- The Washington Times - Friday, April 12, 2002

That's no ordinary airplane hangar under construction near Washington Dulles International Airport in Chantilly.
It's the Smithsonian's newest air and space museum, the Udvar-Hazy Center, a 294,000-square-foot structure that will anchor a display of more than 200 aircraft and 135 different space vehicles.
The flagship Air and Space Museum on the Mall, as large as it is, has room for only 62 aircraft.
Museum officials provided an update yesterday on the new, $311 million center. Construction is ahead of schedule thanks to the mild winter, said Jack Dailey, director of the Smithsonian's Air and Space Museum.
The hangar's superstructure, which rises 10 stories high, is about 62 percent complete and is now a clear landmark to travelers as they approach and take off from Dulles.
"This is going to be an architecturally stunning facility," Mr. Dailey said. "All of those steel trusses are unsupported. The design is exquisite."
Museum officials say the Udvar-Hazy Center, named for the billionaire who donated $60 million to its construction, will allow the Smithsonian to display 80 percent of its collection that doesn't fit in the museum on the Mall.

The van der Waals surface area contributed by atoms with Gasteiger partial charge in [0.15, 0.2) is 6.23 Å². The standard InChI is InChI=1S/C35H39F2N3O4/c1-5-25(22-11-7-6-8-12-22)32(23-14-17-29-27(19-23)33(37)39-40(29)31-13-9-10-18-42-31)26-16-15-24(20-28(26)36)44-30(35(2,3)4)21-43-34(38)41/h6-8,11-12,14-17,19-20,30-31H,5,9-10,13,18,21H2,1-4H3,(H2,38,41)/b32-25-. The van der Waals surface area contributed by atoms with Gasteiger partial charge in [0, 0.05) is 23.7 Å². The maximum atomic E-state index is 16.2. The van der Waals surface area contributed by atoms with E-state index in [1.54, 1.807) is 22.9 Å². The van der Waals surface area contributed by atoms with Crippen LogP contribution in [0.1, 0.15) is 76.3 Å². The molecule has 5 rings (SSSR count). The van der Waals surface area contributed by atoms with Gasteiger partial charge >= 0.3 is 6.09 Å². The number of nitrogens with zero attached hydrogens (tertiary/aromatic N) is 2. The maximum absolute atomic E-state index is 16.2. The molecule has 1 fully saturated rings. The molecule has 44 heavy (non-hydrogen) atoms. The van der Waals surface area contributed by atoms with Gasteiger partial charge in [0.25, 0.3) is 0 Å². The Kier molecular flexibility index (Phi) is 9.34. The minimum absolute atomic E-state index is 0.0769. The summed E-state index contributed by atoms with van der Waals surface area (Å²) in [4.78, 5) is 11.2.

Among the artifacts slated for display at the Chantilly site are the space shuttle Enterprise, the prototype shuttle used in test flights in the late 1970s by NASA before the launch of the space shuttle Columbia in 1981, and the Enola Gay, the plane that dropped the atomic bomb on Hiroshima.
Although construction is ahead of schedule, the museum still plans to open in December 2003, to coincide with the 100th anniversary of the first flight at Kitty Hawk, N.C.
Museum officials expect to draw 3 million to 4 million visitors a year, compared with the 9 million at the Air and Space Museum.
Don Lopez, the museum's deputy director, said he expects many tourists will start their day at the Chantilly Center, which will have a 2,000-space parking lot, and take shuttle buses or other public transportation to museums.
The museum's estimate of construction costs is now $311 million, up from last year's estimate of $299 million. Mr. Dailey said the extra costs resulted from the recognition that the museum was subject to federal law that requires construction workers to be paid union wages.
The Smithsonian originally had pegged the cost at $238 million.
The museum still must raise $96 million to fully meet its costs, Mr. Dailey said.

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